The side missions are no longer boring grindfests, indistinguishable from each other – they are a lot better, similar to how Assassin’s Creed Origins improved in that aspect. But the main change is truly shocking – you no longer need to climb the radio towers! I mean, is this a Ubisoft game or what? You’ll need to climb some structures though – to preserve tradition, I guess. If you want to explore the map, just do it like in a regular RPG.

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Far Cry 5 has improved technically, too. The series has always been known for stellar graphics, but I can’t call Far Cry 4 (or Primal) phenomenal. These games were a bit underwhelming for me – they looked like they belonged on a souped-up PS3. Far Cry 5… is something else. The game looks amazing – there’s no other way to say it. I can’t remember seeing better nature in a video game. The colors, the light, the overall feel… this is how Far Cry must look on modern consoles. What’s even more impressive is how well it is optimized. I’m not surprised to see special enhancements for PS4 Pro or Xbox One X, but to see it run so well on older hardware is… well, I am impressed.

The sound does not disappoint as well, starting with the music (there’s anything from Christian rock to The Black Keys) and ending with voice acting. Sure, the brilliant Troy Baker doesn’t voice our main baddie, but Gregory Bryk has also done a terrific job bringing him to life. Same can be said about all others, especially about the actress who played deputy Hudson (sadly, I couldn’t find her name).

Now, the plot and the visuals are fine, but that’s not what matters the most. As our beloved Satoru Iwata used to say, games are supposed to be fun. And Far Cry 5 is very fun. It doesn’t hold the player back and gives him the freedom to do what he wants. The whole world is open to explore. After just 10 hours you’ll have an impressive arsenal of machine guns, flamethrowers, assault rifles, grenade launchers, pistols, shovels, bats, bows, and even slingshots.

Every camp requires different tactics: you can be stealthy and quiet, or go in guns blazing. Tired of fighting with your hands? Hop into the armed truck and emulate the famous Mad Max. Or you can fly a WW2 era fighter. Far Cry 5 is as crammed with content as possible.

Not everything is great, though. Some negatives from the previous titles are still here. For example, the drug infused missions, where you must fight hallucinations, survived. The physics engine is as dumb and unpredictable as always, which is both hilarious and aggravating – sometimes you’ll have to replay the mission because your vehicle just decided to explode. There are some bugs as well, although nothing bad or game breaking. For such an epic game Far Cry 5 really is very polished. You can see Ubisoft learning from past mistakes – they don’t want to repeat Assassin’s Creed Unity fiasco.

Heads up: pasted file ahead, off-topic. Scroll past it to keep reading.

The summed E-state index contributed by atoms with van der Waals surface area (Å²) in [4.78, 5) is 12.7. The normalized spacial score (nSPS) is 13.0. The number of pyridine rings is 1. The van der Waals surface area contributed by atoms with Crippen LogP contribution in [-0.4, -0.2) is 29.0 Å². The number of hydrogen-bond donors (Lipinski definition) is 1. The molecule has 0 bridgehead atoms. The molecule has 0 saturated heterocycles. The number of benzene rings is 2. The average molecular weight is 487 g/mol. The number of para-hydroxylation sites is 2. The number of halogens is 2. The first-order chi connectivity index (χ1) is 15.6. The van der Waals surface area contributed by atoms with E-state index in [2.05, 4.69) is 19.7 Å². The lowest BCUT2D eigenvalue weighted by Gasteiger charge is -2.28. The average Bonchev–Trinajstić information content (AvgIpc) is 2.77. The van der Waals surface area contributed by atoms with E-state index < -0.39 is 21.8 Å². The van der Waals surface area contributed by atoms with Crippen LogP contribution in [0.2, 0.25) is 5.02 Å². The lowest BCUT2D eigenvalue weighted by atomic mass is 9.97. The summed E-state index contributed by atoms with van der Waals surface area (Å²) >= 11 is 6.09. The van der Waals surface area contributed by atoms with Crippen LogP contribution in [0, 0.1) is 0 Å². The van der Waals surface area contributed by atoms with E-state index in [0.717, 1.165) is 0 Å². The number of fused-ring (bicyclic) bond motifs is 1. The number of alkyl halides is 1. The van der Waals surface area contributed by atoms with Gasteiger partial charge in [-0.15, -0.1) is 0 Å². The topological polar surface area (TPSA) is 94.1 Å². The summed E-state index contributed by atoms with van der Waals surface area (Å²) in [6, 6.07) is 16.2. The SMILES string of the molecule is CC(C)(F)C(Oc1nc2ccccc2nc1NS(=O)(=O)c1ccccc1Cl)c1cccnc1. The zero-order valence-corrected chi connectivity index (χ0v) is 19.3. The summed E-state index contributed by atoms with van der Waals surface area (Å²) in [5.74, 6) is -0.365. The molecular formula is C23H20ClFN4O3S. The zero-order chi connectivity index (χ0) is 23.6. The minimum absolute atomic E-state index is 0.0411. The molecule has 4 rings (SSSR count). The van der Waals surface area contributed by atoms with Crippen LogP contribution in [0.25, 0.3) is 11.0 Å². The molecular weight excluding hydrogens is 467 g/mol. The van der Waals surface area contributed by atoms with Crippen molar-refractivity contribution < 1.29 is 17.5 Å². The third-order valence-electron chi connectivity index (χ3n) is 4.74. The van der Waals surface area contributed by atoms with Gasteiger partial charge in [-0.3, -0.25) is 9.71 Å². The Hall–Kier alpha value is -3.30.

Ubisoft also decided not to repeat after EA, so there aren’t any lootboxes. Microtransactions are still there, though. They are mostly cosmetic, so it’s not that big a deal.

Read also: Super Mario Odyssey review – Well Worth the Wait

The excellent Arcade Mode is also worth mentioning: the mode allows any player to create custom maps and missions using assets from such games as Far Cry 4, Far Cry Primal, Watch Dogs, Assassin’s Creed IV: Black Flag and Assassin’s Creed: Unity. Thanks to that, you will play Far Cry 5 even after finishing the story mode.

Final thoughts

Far Cry 5 is still, well, Far Cry. A crazy fun game about killing anything that moves, but even better, bigger and more beautiful. Without removing the best parts about the previous titles, Ubisoft created something new and fresh. Montana looks and feels real. The company didn’t rush it, and Far Cry 5 feels like a complete game. Nothing was chopped off to be resold as a DLC. You don’t need a Season Pass to understand characters and their motivations.

Far Cry 5 might not be perfect, but those who love fun story-driven shooters with open world won’t find anything better.

Denis Koshelev